US4087154A (en) * 1972-06-29 1978-05-02 Propper Manufacturing Co., Inc. Glass slides with matted areas
EP0248679A2 (en) * 1986-06-06 1987-12-09 David L. Gibbs Method of using and apparatus for use in a microscope
US5000554A (en) * 1990-05-23 1991-03-19 Gibbs David L Method and apparatus for use in microscope investigations with a carrier having exactly one x-y coordinate system reference mark
EP0515725A1 (en) * 1991-05-31 1992-12-02 WALDEMAR KNITTEL GLASBEARBEITUNGS GmbH & CO. Microscope slide with frame
US5170285A (en) * 1988-11-09 1992-12-08 Senko Medical Instruments Mfg. Co., Ltd. Semitransparent slide and filter combination for a microscope
US5587833A (en) * 1993-07-09 1996-12-24 Compucyte Corporation Computerized microscope specimen encoder
EP0798550A1 (en) * 1992-02-18 1997-10-01 Cell Analysis Systems, Inc. Microscope slide viewing apparatus
US5766677A (en) * 1996-09-16 1998-06-16 Dimou; George Process for manufacturing a cover glass with a viewing field
US20050213200A1 (en) * 2004-03-26 2005-09-29 Leica Microsystems Wetzlar Gmbh Means for transporting a microscope
US20080259444A1 (en) * 2007-04-20 2008-10-23 International Business Machines Corporation Contact microscope using point source illumination
WO2012178157A1 (en) 2011-06-24 2012-12-27 Cireca Theranostics, Llc Method for analyzing biological specimens by spectral imaging
US9129371B2 (en) 2010-06-25 2015-09-08 Cireca Theranostics, Llc Method for analyzing biological specimens by spectral imaging

Cited By (31)

* Cited by examiner, † Cited by third party
Publication number Priority date Publication date Assignee Title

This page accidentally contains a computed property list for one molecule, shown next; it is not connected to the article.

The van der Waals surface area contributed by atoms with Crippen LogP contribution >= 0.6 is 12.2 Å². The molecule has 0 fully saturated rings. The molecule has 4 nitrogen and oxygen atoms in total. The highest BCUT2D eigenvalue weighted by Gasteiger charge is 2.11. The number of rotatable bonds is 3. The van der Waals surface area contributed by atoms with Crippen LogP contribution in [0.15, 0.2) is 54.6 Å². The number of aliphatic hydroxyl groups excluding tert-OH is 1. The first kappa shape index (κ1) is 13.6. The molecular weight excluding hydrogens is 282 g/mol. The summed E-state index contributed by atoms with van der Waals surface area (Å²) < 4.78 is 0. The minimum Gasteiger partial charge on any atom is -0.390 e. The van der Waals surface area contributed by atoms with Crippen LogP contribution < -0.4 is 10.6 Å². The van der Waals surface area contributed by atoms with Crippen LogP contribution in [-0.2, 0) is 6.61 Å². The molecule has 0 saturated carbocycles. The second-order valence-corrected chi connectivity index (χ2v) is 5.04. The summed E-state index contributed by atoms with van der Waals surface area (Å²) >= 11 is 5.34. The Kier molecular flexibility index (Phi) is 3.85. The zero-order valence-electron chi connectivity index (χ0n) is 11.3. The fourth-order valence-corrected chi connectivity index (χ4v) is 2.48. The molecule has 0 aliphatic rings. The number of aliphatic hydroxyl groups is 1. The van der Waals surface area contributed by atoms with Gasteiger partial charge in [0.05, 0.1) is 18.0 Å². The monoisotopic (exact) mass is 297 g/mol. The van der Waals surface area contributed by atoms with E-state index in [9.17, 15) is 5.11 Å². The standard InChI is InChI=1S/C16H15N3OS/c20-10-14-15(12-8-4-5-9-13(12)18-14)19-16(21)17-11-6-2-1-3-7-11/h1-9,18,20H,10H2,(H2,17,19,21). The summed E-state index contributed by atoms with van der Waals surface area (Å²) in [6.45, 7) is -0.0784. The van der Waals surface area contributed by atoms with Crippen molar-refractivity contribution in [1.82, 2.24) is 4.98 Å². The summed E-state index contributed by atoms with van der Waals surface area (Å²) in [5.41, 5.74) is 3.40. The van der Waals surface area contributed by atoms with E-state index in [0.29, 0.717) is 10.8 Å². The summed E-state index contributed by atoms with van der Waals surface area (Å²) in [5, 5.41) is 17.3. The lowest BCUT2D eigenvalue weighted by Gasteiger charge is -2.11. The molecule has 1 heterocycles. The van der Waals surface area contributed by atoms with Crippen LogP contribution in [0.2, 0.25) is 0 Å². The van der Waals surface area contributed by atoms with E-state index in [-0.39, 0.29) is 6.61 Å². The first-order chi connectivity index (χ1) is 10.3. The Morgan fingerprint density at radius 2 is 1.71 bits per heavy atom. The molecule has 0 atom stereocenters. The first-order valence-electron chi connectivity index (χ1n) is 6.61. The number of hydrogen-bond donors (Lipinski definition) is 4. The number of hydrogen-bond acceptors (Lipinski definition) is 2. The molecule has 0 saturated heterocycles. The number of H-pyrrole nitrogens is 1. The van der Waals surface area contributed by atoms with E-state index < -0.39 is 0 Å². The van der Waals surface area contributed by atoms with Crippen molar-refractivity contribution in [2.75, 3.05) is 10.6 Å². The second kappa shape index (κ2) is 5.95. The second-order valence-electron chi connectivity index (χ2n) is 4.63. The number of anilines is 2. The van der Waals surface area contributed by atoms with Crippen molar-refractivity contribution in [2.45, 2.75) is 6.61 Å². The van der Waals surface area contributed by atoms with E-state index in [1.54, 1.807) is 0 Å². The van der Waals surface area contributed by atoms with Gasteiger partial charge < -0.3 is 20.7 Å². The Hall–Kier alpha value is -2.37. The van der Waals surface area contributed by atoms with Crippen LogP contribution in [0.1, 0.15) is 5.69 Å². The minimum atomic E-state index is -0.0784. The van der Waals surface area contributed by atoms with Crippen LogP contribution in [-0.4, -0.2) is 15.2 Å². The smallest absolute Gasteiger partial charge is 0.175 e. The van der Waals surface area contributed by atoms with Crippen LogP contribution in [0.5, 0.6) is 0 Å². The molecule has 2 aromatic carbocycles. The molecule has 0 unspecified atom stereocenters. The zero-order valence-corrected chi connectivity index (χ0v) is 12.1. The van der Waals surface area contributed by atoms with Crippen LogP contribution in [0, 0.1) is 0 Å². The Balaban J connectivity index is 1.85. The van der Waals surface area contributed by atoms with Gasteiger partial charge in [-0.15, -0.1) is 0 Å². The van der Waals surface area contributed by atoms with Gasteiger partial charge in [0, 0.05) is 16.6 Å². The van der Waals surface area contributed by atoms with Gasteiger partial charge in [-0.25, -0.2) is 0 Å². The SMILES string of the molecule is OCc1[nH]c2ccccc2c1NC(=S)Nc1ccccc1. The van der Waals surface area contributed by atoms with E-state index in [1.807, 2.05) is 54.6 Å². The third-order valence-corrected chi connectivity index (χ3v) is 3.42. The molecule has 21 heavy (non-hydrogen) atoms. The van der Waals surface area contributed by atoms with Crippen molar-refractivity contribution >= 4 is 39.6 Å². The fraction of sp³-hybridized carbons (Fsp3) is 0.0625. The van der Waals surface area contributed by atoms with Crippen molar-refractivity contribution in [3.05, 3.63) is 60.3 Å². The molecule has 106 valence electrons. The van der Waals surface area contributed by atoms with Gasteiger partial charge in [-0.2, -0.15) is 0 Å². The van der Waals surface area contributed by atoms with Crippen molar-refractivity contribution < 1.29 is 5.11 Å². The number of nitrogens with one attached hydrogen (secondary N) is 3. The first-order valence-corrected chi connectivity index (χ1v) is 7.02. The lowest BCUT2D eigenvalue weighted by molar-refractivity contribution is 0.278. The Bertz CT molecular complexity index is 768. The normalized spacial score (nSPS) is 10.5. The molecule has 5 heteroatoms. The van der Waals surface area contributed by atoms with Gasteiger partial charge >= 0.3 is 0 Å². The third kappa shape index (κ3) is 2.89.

US2801568A (en) * 1954-11-15 1957-08-06 Evelyn S Dakin Microscope slide
US3481659A (en) * 1965-10-20 1969-12-02 Harold James Rosenberg Microscope slide
US3600057A (en) * 1969-04-17 1971-08-17 Raymond J Leffler Single slide microscopy apparatus
US3667088A (en) * 1970-10-29 1972-06-06 Frank David Kurtz Slide holder method and apparatus
US4087154A (en) * 1972-06-29 1978-05-02 Propper Manufacturing Co., Inc. Glass slides with matted areas
US3862793A (en) * 1973-04-06 1975-01-28 Linbro Chemical Co Inc Device for quick alignment of any among grouped specimen areas on a plate with optical microscope axis
US4833382A (en) * 1986-06-06 1989-05-23 Gibbs David L Method and apparatus for use in microscope investigations
EP0248679A2 (en) * 1986-06-06 1987-12-09 David L. Gibbs Method of using and apparatus for use in a microscope
EP0248679A3 (en) * 1986-06-06 1989-03-15 David L. Gibbs Method of using and apparatus for use in a microscope
US5170285A (en) * 1988-11-09 1992-12-08 Senko Medical Instruments Mfg. Co., Ltd. Semitransparent slide and filter combination for a microscope
US5280384A (en) * 1988-11-09 1994-01-18 Senko Medical Instrument Mfg. Co., Ltd. Semitransparent slide, and filter combination for a microscope